One of Britain's most successful telecoms entrepreneurs has pulled off his latest transformational deal with the £210m purchase of rival XLN Telecom. Sky News has learnt that Daisy Group, which was founded and is chaired by Matthew Riley, will announce the acquisition of XLN before the end of the week. By adding XLN's 120,000 small business customers, to which it supplies business broadband, phones and card payment services, Daisy will become second only to BT Group in the UK's SME telecoms market. A source close to the deal said that it would create around 200 jobs, and expand Daisy's customer base in the small and medium business (SMB) sector to over 200,000.
 
European aircraft giant Airbus posted record profits in 2021 and restored its dividend, after two years of losses during the pandemic. The plane-maker reported a net income for 2021 of €4.2bn (£3.5bn) with deliveries of aircraft rising 8% to 611 planes. Optimistic on a sustained rebound in the aviation industry, Airbus also raised its delivery forecast for the coming year, saying it expected to dispatch 720 commercial aircrafts.
 
Insurer Hiscox has appointed former Allianz UK boss Jon Dye as its new UK chief executive with effect from September. Dye also served as chair of the Association of British Industry between 2019 and 2021.
 
Former Lib Dem Leader and Deputy Prime Minister Sir Nick Clegg has been promoted: he is now President for Global Affairs at Meta, formerly Facebook, where he has worked since 2018. Sky News says the 55-year-old will now work exclusively on regulatory issues as chief executive Mark Zuckerbergsteps back from making policy decisions. Clegg will still report to Zuckerberg, although his new job puts him on the same level as Zuckerberg and chief operating officer Sheryl Sandberg, the firm's two most senior bosses.
 
The boss of one of Asia's biggest airlines has called on governments in the region to open their borders for the sake of people's livelihoods. "Politicians have to be brave," AirAsia founder Tony Fernandes told the BBC. Cross-border tourism, which accounted for 12% of South East Asia's GDP in 2019, was hit hard by Covid-19 rules. Fernandes was speaking at the Singapore Airshow, which returned this week to the city-state after two years of tough travel restrictions. "It's time to take a deep breath and assess the facts... Having borders closed isn't logical anymore because Omicron is in society," the Malaysian low-cost carrier's chief executive said. "Now we have to protect people's livelihoods and economies".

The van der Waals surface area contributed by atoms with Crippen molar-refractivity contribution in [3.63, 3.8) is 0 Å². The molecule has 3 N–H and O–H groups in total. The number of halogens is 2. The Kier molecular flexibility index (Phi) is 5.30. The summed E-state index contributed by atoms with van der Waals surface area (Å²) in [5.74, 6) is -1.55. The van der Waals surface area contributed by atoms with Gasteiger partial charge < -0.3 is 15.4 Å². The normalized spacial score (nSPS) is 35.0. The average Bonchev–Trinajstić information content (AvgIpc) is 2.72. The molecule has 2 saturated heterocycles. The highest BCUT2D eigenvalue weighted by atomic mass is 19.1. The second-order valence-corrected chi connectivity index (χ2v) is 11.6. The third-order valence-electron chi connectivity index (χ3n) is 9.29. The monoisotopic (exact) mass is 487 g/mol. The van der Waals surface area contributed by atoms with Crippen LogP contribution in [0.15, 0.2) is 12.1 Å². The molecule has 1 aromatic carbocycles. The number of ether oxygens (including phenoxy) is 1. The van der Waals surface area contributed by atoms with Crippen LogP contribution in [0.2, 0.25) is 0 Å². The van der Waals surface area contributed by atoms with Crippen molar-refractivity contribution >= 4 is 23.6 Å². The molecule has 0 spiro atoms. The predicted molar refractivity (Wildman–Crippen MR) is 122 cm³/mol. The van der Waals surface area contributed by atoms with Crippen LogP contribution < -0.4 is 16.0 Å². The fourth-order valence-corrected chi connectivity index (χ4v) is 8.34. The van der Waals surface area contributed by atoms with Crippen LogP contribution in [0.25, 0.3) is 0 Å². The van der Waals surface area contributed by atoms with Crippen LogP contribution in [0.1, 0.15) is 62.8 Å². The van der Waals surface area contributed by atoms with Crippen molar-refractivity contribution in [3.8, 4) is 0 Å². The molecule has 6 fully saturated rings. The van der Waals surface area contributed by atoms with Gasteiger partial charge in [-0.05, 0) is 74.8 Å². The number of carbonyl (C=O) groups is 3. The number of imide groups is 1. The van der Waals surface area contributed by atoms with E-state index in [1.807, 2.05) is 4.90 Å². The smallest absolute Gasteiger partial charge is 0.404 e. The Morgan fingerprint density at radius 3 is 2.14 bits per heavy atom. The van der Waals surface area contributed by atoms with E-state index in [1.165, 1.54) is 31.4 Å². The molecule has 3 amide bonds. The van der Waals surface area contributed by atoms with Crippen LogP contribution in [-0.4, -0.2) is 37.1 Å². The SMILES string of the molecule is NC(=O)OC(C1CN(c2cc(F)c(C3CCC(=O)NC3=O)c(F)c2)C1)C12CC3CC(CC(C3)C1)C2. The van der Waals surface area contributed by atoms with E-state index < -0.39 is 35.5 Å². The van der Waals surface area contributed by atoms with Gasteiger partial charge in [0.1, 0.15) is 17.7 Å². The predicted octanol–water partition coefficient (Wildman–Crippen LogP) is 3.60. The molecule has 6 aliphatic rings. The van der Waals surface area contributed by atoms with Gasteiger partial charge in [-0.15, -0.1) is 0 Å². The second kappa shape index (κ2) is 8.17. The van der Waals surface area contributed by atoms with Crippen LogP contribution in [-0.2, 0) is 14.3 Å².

Billionaire Elon Musk and Tesla, the firm he founded, have accused the US Securities and Exchange Commission (SEC) of engaging in "outsized efforts" to monitor the firm that "seem calculated to chill his exercise" of free speech. The allegations surfaced in a lawyer's letter to US District Judge Alison Nathan, who presided over a 2018 SEC settlement stemming from Musk's tweet about a potential buyout of Tesla. Lawyer Alex Spiro wrote: "The SEC seems to be targeting Mr Musk and Tesla for unrelenting investigation largely because Mr Musk remains an outspoken critic of the government,” adding that the SEC aimed to chill his exercise of First Amendment rights. Musk’s tweets have frequently moved equity and currency exchange markets, and he has used Twitter to criticise the SEC, saying oversight at the agency was "broken". He also complained that Florida Man Joe Biden had failed to acknowledge the contributions of SpaceX or Tesla, and recently dismissed him as a "damp [sock emoji] puppet". The SEC has not commented on the allegations.
 
The BBC reports that investors are being urged to vote against a $99m (£73m) pay package awarded to Apple boss Tim Cook last year. Institutional Shareholder Services said it has "significant concerns" over the size of the award, up from $14.8m the year before. Cook, whose net worth is reportedly more than £1bn, received the pay in shares, salary, and for other costs.
 
The Office of the United States Trade Representative (USTR) has added sites operated by Chinese technology giants Alibaba and Tencent to its "Notorious Markets List" of businesses it believes are involved with trading counterfeit goods. The list identifies 42 online sites and 35 physical stores, including e-commerce platforms, run by the firms. The US trade agency says they "engage in or facilitate substantial trademark counterfeiting or copyright privacy".